Russian central banker cites GATA, says gold market may be less than free


8:30p ET Sunday, October 3, 2004

Dear Friend of GATA and Gold:

The weekly Bloomberg News survey of gold traders,
appended here, is interesting not for its predictive
value -- the survey notes that the traders get it
wrong as often as they get it right -- but because
of a few other things:

* It quotes the CEO of Barrick Gold as expecting
inflation to lift the gold price. Having shared
control of the gold price with Morgan Chase for
years, Barrick might be expected to know.

* It notes that the Tocqueville Gold Fund is
seeking approval from shareholders to start
buying a lot more bullion, and quotes Tocqueville
manager John Hathaway as saying that
Argentina's central bank isn't the only central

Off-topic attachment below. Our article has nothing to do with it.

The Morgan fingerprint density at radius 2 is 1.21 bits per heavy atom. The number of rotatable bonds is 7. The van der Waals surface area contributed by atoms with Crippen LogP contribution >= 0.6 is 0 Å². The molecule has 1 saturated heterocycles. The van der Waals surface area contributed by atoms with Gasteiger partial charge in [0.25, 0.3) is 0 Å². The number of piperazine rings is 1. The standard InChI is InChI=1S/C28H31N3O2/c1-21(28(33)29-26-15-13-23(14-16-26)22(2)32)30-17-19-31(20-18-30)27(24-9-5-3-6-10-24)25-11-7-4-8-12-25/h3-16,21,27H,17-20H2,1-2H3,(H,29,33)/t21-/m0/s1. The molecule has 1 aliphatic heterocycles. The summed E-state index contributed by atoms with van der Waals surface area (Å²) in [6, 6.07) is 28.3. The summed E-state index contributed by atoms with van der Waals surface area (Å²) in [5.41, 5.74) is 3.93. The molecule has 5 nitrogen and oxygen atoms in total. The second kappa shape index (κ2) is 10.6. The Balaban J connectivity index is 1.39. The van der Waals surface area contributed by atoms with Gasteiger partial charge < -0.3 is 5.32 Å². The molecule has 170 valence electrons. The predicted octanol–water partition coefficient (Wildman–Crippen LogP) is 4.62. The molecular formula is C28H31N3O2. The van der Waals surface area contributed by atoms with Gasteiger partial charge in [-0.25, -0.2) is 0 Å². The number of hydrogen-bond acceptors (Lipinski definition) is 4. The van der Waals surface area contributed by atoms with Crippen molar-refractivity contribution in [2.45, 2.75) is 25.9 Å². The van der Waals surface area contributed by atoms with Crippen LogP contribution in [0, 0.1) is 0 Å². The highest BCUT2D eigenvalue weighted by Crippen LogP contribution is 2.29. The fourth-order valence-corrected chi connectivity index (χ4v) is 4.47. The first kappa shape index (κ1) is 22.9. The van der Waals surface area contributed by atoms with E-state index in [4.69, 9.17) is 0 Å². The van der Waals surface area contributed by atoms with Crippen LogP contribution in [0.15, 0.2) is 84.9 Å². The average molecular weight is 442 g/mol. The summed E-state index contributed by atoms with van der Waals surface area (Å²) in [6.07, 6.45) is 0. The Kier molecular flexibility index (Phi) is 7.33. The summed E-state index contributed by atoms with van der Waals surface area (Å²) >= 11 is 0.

bank buying gold -- that Middle Eastern central
banks are buying gold as well.

* It quotes Alliance Financial's head gold
trader, Frank McGhee, as saying oil producers
will be buying gold and euros to defend their
earnings against the decline in the U.S. dollar.

Don't bet that these guys will be right this week
in particular, but pay heed to the underlying
trends they're talking about.

CHRIS POWELL, Secretary/Treasurer
Gold Anti-Trust Action Committee Inc.

* * *

Gold May Top 15-Year High as Dollar Falls vs Euro, Survey Says

By Claudia Carpenter
Bloomberg News
Monday, October 4, 2004

NEW YORK -- Gold prices may rise above the 15-year
high of $433 an ounce this week on speculation the
dollar will decline and spur investor demand for the
precious metal, a Bloomberg survey showed.

Twenty-seven of 44 traders and investors surveyed
Sept. 30 and Oct. 1 predicted prices will rise for a fifth
week. Ten forecast a decline and seven said prices
would be little changed. Gold reached a five-month high
of $421.90 an ounce Oct. 1 and had its biggest weekly
gain since mid-August.

"There is a good chance gold will break out to a new
high given weakness in the dollar," said George Ireland,
48, who manages about $100 million at Boston-based
Ring Partners LP, which trades in bullion and shares
of gold-mining companies.